Column: Passing and punting on the campaign trail

WASHINGTON -- Mitt Romney, returning to New Hampshire Monday with his new running mate, lasted only about 30 seconds before stumbling right into the issue that has dogged his candidacy like no other.

WASHINGTON -- Mitt Romney, returning to New Hampshire Monday with his new running mate, lasted only about 30 seconds before stumbling right into the issue that has dogged his candidacy like no other.

"Gosh, I feel like I'm almost a New Hampshire resident," the winner of the New Hampshire Republican Primary told the crowd at Saint Anselm College in Manchester. "It would save me some tax dollars, I think."

D'Oh! Does Mr. Thirteen Percent really want to remind everybody how determined he is to keep his tax returns private?

Maybe so. The Republican standard-bearer seems to take a stubborn pride in his refusal to cough up details. My colleague Greg Sargent argues that Romney seems to be running a "just trust me" campaign that extends beyond 1040s and into the policy realm. It's an intriguing observation, and so I kept an ear out for specifics as I listened to Romney and Paul Ryan hold their joint town-hall meeting at Saint Anselm. Sure enough, they spoke and fielded questions for about an hour, but deftly avoided detail.

"I'm going to do five things when I'm in Washington," Romney announced. This was a promising start.


"No. 1, we're going to take advantage of our energy resources," he offered. Excellent! Drilling? Pipelines? Nuclear? Romney did not say: Just trust him.

"No. 2, I'm going to make sure that our schools are second to none," Romney said. "We need our kids to have the skills to succeed. That's No. 2," he went on. Thus ended the education-policy segment of the program.

"No. 3, I want trade that works for America," Romney said. The closest he got to specifics here was to say he would "crack down on cheaters like China when they play on an unfair basis."

"Go, Mitt!" somebody shouted.

Mitt did go -- right to No. 4, to "show America that this team can put America on track to a balanced budget and stop the deficit spending."

"Mitt, Mitt, Mitt, Mitt, Mitt!" the audience chanted.

He moved on to No. 5: reducing regulations. And here he had a specific, sort of: "I want to make sure that we get 'Obamacare' out of the way and replace it with something, which will help encourage job growth in this country."

Replace it with ... something?


Of course, Romney is hardly the first presidential candidate to avoid specific commitments and promises. His opponent, President Obama, was caught on a hot mic telling Russia's Dmitry Medvedev to wait until after the election for a new Russia policy.

The difference with Obama, though, is he has already established a track record in office. By declining to put meat on the bones of his policy proposals, Romney wouldn't have any mandate from the voters if he does defeat Obama. In policy speeches, he's somewhat more specific than he is at typical campaign stops, but even then there's nothing resembling a comprehensive plan for budget balancing, job creation or tax reform.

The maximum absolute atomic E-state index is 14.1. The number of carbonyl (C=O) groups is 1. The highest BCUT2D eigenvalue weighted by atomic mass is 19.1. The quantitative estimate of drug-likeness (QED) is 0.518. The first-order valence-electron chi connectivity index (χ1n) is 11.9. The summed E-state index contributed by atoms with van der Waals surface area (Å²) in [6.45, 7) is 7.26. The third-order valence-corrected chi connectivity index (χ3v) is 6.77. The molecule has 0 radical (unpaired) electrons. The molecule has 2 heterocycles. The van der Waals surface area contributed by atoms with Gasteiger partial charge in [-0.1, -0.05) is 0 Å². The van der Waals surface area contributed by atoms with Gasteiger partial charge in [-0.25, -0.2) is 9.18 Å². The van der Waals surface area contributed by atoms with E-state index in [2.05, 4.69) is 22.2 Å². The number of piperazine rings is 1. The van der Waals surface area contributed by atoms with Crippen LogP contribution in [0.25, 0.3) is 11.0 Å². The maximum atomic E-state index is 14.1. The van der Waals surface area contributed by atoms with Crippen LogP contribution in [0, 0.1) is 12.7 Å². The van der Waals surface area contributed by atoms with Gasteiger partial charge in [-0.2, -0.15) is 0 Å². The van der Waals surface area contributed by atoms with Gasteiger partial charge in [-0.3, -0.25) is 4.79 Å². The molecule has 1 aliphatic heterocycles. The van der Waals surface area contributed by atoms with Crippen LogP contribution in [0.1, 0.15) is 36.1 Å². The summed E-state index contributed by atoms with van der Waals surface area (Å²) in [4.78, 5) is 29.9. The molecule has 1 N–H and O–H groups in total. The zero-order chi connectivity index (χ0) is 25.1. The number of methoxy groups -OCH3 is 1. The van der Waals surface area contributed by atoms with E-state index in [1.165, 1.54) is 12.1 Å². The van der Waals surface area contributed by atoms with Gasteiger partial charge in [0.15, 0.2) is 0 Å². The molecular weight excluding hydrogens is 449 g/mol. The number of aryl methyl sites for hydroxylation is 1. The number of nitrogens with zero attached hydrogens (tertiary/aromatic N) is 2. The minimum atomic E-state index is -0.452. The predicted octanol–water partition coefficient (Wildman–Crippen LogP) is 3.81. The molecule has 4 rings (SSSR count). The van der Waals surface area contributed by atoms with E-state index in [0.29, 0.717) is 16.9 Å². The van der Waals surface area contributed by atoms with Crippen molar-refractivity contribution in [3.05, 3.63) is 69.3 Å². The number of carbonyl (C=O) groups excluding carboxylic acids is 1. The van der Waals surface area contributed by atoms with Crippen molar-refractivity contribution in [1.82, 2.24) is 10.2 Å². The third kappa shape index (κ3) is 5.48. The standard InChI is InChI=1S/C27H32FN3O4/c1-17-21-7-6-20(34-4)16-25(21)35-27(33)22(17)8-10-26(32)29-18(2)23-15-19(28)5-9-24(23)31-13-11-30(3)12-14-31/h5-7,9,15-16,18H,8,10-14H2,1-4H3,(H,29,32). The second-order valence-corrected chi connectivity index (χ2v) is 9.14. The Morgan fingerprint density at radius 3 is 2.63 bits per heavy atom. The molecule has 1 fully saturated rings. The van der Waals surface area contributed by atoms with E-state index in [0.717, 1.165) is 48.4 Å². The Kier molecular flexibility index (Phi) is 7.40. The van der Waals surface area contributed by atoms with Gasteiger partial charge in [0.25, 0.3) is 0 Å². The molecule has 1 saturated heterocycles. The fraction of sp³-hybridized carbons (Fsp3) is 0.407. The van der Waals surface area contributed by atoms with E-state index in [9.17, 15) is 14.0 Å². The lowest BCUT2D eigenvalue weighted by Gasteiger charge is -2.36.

Romney and Ryan, in rolled-up sleeves and open collars, took the stage at Saint Anselm to the orchestral tune "Tryouts," from the college-football film "Rudy." This was appropriate, because the two men were about to pass and punt on issue after issue.

Ryan, the policy wonk of the pair, teased the crowd with the prospect of specific proposals ("We're going to win this debate about Medicare!") but then floated the idea of letting younger Americans, when they retire, to "have a choice of guaranteed coverage options, including traditional Medicare." That is a specific policy -- but it's not Ryan's; he would phase out traditional Medicare.

Still, that was apparently enough detail for one day. "I won't go into all the things that we're proposing to do to get jobs back, because I want to leave something for Mitt to talk about," Ryan said. "The point is, we're offering you solutions."

Just trust them.

In fact, Romney didn't furnish the promised proposals, and his foreign policy didn't get much more elaborate than "American strength is critical."

The audience members were friendly, but they wanted more details. His plan to reduce the debt?


"We want to grow this economy and cut federal spending."

His tax plan? "I will not raise taxes on the American people."

His Afghanistan plan? "Bring our men and women home and do so in a way consistent with our mission."

His plan to reduce student costs? "Make sure that when you graduate, you can get a job."

Just trust him.

Dana Milbank's email address is .

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